not seem “printed” to you – but they are. Journal, newspaper, and magazine
articles found in online databases are considered “print.”
4. Some recommended online journal, newspapers, and magazines:
The New York Times
The Guardian
The Wall Street Journal
The Houston Chronicle
The Washington Post
Chicago Tribune
LA Times (and other large city newspapers)
Time
Newsweek
The Atlantic
The New Yorker
d. Think about conducting some original research, such as an interview with someone
who is a scholar in the story you are researching. This can actually make the paper a
powerful product – and make the process interesting.
e. Overall, by the end of this project, you will need to find 5 sources.
4. A NOTE ABOUT PLAGIARISM
• As detailed in Part I of the course syllabus (Course Policies and Policies), there are
substantial penalties for using sources inappropriately. A research essay (or any
assignment) that contains quoted passages that are actually the work / words / ideas of
another person or source is a plagiarized paper, with substantial penalties. A plagiarized
paper will receive a grade of zero / F. The grade stands, and the paper cannot be rewritten –
no exceptions.
• When you use the work / words / ideas of a source in your paper, you must cite them
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(MLA documentation style provides a way to cite them), and when you use the words of
a source, you must quote them (“like this” for short quotations) and cite them, as well.
When you’re working on a research project, keep records and notes. Don’t let yourself
forget that one writer’s words are not your words – they should be treated with respect –
through proper quoting and citing. Follow guidelines in the handouts and refer to the
websites posted; they provide further explanation of academic honesty and plagiarism.
5. OVERVIEW: THE RESEARCH ESSAY AND EVALUATING SOURCES
• You’re going to find several sources for your paper. At the outset, I encourage you to begin
thinking of how you’ll use them, what you’ll do with them. You’re also probably going to
be using the Internet for research — A LOT. One comment about search engines to find
sources: I think these are great resources – or at least they can lead to them. Quality of
sources is a key issue. Just because something has been published and purchased does not
mean that it is good information or can even be used by you in your paper to great effect.
This is even more true with the Internet – because all of us can potentially publish almost
anything that way.
• With all the sources you run in to, ask yourself:
Ø How will I use the information?
Ø Is it accurate?
Ø How do I know if the information is appropriate?
• NOTE: In the research process, you should research the authors of the sources to
determine their credibility and prejudices. Try to find out if the associations or societies
that are notable in their fields have been involved in the publication. Don’t just assume that
if something is in print or is on the Internet that it’s true — Just because the National
XXXXXXX says that space aliens are the parents of Hollywood actors DOES NOT mean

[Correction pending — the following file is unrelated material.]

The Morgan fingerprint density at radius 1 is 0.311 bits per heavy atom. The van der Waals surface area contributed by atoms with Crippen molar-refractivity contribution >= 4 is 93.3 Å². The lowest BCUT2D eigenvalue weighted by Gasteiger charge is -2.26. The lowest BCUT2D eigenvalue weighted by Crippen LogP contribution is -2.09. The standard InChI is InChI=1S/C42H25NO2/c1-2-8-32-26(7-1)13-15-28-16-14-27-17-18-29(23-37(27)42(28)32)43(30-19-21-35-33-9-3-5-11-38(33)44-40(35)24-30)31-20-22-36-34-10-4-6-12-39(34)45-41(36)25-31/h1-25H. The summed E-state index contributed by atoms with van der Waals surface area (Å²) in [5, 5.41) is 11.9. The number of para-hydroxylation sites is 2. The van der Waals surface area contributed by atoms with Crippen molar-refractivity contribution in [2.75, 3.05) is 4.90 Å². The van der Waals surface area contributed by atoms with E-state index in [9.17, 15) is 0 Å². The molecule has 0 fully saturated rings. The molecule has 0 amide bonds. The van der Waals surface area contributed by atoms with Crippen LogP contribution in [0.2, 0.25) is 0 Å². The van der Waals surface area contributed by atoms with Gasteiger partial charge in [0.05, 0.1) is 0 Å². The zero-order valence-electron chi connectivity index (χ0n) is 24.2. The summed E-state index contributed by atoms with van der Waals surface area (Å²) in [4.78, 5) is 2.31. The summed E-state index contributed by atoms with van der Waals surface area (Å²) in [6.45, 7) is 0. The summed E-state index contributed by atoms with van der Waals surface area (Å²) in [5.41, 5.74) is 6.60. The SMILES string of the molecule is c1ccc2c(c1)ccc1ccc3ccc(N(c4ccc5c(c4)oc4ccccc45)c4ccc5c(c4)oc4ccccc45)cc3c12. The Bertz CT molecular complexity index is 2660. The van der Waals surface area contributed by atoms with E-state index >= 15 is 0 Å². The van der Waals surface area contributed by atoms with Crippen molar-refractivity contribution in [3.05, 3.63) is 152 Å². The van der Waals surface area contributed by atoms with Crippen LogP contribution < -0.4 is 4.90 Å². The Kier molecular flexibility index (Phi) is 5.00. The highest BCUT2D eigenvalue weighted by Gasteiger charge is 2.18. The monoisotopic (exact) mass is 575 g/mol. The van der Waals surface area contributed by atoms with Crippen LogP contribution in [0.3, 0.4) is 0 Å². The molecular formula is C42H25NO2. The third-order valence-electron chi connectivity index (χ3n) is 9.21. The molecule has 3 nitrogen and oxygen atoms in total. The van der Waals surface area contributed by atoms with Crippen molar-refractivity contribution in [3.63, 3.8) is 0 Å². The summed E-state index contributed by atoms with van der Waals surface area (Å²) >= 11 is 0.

that that’s true.
• As I’m talking about how to determine the credibility of sources (how to evaluate
them), you first need to find your sources. I realize that life is busy, but you need to
schedule some time to go to a library (and I say this even though you have access to the
Internet). Print resources are still a good source of information. Look for articles and
books that give overviews to your subject. Look for articles that give more latebreaking
news. At first, use your common sense but notice whether you find or don’t find
much. Often, talking to a professional librarian (who is often at a reference desk) can
help you decide.
• Keep notes about what kind of information you find. This may help you decide where
to go next or what to ask for help with. Finding credible, reliable information is hard
work. At first, when you’re just beginning a paper, you’re likely to be confused and
frustrated. I encourage you to allow yourself to be confused but try to work through that
confusion. You may discover that ideas you start with are not the ideas you end up with,
or that the evidence works in ways that surprise you.
6. RECOMMENDATIONS
• Please read this file more than once and then begin gathering information about
the short story (the topic) you’re interested in. After you submit your request, make sure
it’s approved. Then, look for ways to develop an argument.
• Six to eight pages and five sources is not much space, so you’ll have to focus closely on
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your topic to discuss adequately and in-depth for this length.
For now, I encourage you to push forward with the research project. Go to the
library. Search online. READ what you find. WRITE about it.
• Though you may do research online, I encourage you to go to a library and ask for
help from a librarian. Librarians are trained in helping users find precise information,
using a range of online and paper tools. This is their job, and they should be good at it.
Ask for their help.
7. THE STAGES OF WRITING A RESEARCH PROJECT
• First, you need to narrow the topic from the list. As you’re working, you will gradually
narrow the topic until you’re able to formulate a thesis and an outline. As you’re working,
you’ll gradually assemble a list of sources – what you might consider a “working”
bibliography. The working bibliography sounds worse than it is: it’s simply a list of
sources that you’ve found so far.
• A bibliography entry is a source: a book, article, letter, or other material that you’re
planning to use in the paper. Many of you will be using sources found on the Internet, and
you’re also encouraged to use PRINT sources. One reason both are important is that you
need a range of opinions.
• You’ve probably noticed the terms “primary” and “secondary” sources. The “primary”